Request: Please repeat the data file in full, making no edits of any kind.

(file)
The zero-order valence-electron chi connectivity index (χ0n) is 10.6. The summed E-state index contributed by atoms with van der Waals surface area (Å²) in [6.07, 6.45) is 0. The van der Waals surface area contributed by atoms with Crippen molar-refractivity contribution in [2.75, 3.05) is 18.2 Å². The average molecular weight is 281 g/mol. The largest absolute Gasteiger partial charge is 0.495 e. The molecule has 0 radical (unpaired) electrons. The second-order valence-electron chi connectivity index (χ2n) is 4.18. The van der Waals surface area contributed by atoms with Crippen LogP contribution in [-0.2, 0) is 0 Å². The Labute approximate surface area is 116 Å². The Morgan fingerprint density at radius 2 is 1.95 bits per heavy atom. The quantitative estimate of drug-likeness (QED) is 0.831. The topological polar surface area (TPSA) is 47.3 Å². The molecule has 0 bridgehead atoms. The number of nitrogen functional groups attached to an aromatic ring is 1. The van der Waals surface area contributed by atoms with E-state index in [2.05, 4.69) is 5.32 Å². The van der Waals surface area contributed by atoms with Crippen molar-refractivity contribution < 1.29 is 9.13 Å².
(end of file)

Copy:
The zero-order valence-electron chi connectivity index (χ0n) is 10.6. The summed E-state index contributed by atoms with van der Waals surface area (Å²) in [6.07, 6.45) is 0. The van der Waals surface area contributed by atoms with Crippen molar-refractivity contribution in [2.75, 3.05) is 18.2 Å². The average molecular weight is 281 g/mol. The largest absolute Gasteiger partial charge is 0.495 e. The molecule has 0 radical (unpaired) electrons. The second-order valence-electron chi connectivity index (χ2n) is 4.18. The van der Waals surface area contributed by atoms with Crippen LogP contribution in [-0.2, 0) is 0 Å². The Labute approximate surface area is 116 Å². The Morgan fingerprint density at radius 2 is 1.95 bits per heavy atom. The quantitative estimate of drug-likeness (QED) is 0.831. The topological polar surface area (TPSA) is 47.3 Å². The molecule has 0 bridgehead atoms. The number of nitrogen functional groups attached to an aromatic ring is 1. The van der Waals surface area contributed by atoms with E-state index in [2.05, 4.69) is 5.32 Å². The van der Waals surface area contributed by atoms with Crippen molar-refractivity contribution < 1.29 is 9.13 Å².